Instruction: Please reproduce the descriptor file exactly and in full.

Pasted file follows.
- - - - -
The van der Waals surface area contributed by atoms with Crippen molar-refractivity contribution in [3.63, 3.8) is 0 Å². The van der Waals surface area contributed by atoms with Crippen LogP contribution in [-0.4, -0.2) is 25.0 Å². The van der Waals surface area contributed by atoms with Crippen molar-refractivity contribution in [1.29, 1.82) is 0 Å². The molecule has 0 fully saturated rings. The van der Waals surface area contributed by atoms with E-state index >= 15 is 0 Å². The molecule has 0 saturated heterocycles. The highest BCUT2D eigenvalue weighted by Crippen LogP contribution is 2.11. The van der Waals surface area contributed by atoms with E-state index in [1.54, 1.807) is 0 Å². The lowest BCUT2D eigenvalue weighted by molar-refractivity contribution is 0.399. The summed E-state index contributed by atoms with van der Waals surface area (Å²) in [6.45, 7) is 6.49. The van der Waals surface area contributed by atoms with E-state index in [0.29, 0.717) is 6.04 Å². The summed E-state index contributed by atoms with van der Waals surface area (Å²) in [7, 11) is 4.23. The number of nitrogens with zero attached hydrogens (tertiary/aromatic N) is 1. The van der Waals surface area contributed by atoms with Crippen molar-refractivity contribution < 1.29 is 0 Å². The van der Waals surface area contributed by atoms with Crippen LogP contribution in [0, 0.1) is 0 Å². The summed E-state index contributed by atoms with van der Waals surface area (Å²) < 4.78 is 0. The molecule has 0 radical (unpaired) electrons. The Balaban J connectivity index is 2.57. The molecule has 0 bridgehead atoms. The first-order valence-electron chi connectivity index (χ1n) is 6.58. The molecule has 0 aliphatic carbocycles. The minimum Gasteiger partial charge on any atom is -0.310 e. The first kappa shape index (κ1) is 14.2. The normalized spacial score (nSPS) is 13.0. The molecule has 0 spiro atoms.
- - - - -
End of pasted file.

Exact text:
The van der Waals surface area contributed by atoms with Crippen molar-refractivity contribution in [3.63, 3.8) is 0 Å². The van der Waals surface area contributed by atoms with Crippen LogP contribution in [-0.4, -0.2) is 25.0 Å². The van der Waals surface area contributed by atoms with Crippen molar-refractivity contribution in [1.29, 1.82) is 0 Å². The molecule has 0 fully saturated rings. The van der Waals surface area contributed by atoms with E-state index >= 15 is 0 Å². The molecule has 0 saturated heterocycles. The highest BCUT2D eigenvalue weighted by Crippen LogP contribution is 2.11. The van der Waals surface area contributed by atoms with E-state index in [1.54, 1.807) is 0 Å². The lowest BCUT2D eigenvalue weighted by molar-refractivity contribution is 0.399. The summed E-state index contributed by atoms with van der Waals surface area (Å²) in [6.45, 7) is 6.49. The van der Waals surface area contributed by atoms with E-state index in [0.29, 0.717) is 6.04 Å². The summed E-state index contributed by atoms with van der Waals surface area (Å²) in [7, 11) is 4.23. The number of nitrogens with zero attached hydrogens (tertiary/aromatic N) is 1. The van der Waals surface area contributed by atoms with Crippen molar-refractivity contribution < 1.29 is 0 Å². The van der Waals surface area contributed by atoms with Crippen LogP contribution in [0, 0.1) is 0 Å². The summed E-state index contributed by atoms with van der Waals surface area (Å²) < 4.78 is 0. The molecule has 0 radical (unpaired) electrons. The Balaban J connectivity index is 2.57. The molecule has 0 bridgehead atoms. The first-order valence-electron chi connectivity index (χ1n) is 6.58. The molecule has 0 aliphatic carbocycles. The minimum Gasteiger partial charge on any atom is -0.310 e. The first kappa shape index (κ1) is 14.2. The normalized spacial score (nSPS) is 13.0. The molecule has 0 spiro atoms.